Mar. 31st, 2017


Mar. 31st, 2017 06:26 am
monk222: (Default)
Five o'clock mornings: you don't want to get up, but you cannot sleep either.

"And a good mid-morning nap."

Oh, yeah.


Mar. 31st, 2017 07:53 pm
monk222: (Default)
"You have a regular Game Central going on today with both the chess and the cards running."

I decided to take the better part of the afternoon off from my serious reading and using the time to whipping up some copypasta from online essays, and while I am doing that, I can give more of my attention to chess, as well as fritter away some nervous energy on Solitaire. It makes for an easygoing day. I am enjoying it. This might become a more regular thing. I have a number of links to favored essays stacked up.

"It makes for a very quiet day, too."

Yeah. It's just, uh ... you know, it's just so calm and simple, there's hardly anything worth mentioning.

"But you know how you are: when you lay off, it gets easier for you to just forget about trying to write altogether."

True enough.

"Maybe you can make a point of giving weather reports every two or four hours, just to keep the writing habit warm."

Heh, it's a thought.

"Or, if you want to try to keeps things a little more interesting, maybe you can comment on what your are reading."

Umm, well, I don't want to turn this into another quotation-fest, but ... if I keep it in my own words, that probably would be better than mere weather chatter.

"Let's try a little of that now. What were you reading today?"

Plato. His "Gorgias". He was convincing Polus, one of Gorgias's followers, that it is better to have wrong done to you than to do wrong. It wasn't one of his most convincing arguments, as he lubed it up with some sophistry.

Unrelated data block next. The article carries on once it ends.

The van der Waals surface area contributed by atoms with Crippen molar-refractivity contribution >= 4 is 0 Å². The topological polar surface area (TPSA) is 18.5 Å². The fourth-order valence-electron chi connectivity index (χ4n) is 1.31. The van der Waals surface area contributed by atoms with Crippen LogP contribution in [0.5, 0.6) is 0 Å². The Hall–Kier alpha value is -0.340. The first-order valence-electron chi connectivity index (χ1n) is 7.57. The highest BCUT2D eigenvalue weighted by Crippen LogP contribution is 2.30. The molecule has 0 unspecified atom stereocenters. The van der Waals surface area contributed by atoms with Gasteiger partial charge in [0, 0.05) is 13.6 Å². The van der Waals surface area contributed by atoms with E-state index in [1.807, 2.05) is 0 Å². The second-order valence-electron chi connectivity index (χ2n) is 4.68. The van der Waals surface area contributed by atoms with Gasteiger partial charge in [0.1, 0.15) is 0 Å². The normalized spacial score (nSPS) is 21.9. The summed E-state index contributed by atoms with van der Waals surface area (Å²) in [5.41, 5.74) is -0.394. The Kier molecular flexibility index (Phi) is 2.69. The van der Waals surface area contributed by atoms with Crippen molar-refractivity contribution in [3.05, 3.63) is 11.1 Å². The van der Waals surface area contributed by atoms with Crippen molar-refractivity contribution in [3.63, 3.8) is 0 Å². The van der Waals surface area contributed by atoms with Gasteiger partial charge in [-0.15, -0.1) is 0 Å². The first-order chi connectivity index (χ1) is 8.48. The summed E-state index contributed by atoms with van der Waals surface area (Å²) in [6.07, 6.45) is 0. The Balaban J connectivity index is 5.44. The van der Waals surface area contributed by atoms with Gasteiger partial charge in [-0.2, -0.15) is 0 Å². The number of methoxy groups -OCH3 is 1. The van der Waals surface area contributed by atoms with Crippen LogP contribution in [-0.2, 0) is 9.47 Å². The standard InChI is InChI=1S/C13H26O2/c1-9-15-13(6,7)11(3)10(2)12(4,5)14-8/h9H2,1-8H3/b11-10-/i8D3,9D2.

"How so?"

Oh, you know I'm not really that smart.

"Just try a little bit. You don't have to be Plato reincarnate or anything."

I think he took advantage of some cloudy ambiguity in what should be understood as the consequences of one's acts. For instance, it would be one thing to stab somebody to death and take his money and nobody else be the wiser, but it is another thing to kill and rob and being found out and stigmatized.

Plato, I think, wants to make an absolute moral argument: good is good no matter what. However, I don't think that he really frees himself from consequentialist concerns in his proof.

He makes a beautiful argument, mind you, kind of Christian-like really. It's why I admire Plato. It's just that he doesn't give the 'real world' its full due. In the real world, might can make right.

"LOL Wait, I don't think I get it. Are you saying you would rather kill and rob?"

Well, in comparison to being killed and robbed. It's not an attractive thing to be a killer, especially for a few bucks, but certainly there is more of a future in it than to be killed.

"I get what you are saying, but ... no matter what, I know that I cannot kill anyone. Not for anything."

Okay, but the issue is whether that is the better position.

"And I am not convinced that Plato is wrong."

Maybe. I don't know. But this is as far as I can take it. Sorry!

"No problem. That was a lot more interesting than talking about the cool evening."

I can agree with that. But it does take more work.

"You can use the exercise."

Yeah, but I have never demonstrated any appreciable self-discipline. Sure, it would be better for me, but can I muster the will and the energy? That's the critical question.

"But you have just now demonstrated that you can do it. And it is obviously worth the try, wouldn't you agree?"

Yes. It is worth trying. Just cannot guarantee that I will be able to come across. But we'll see.


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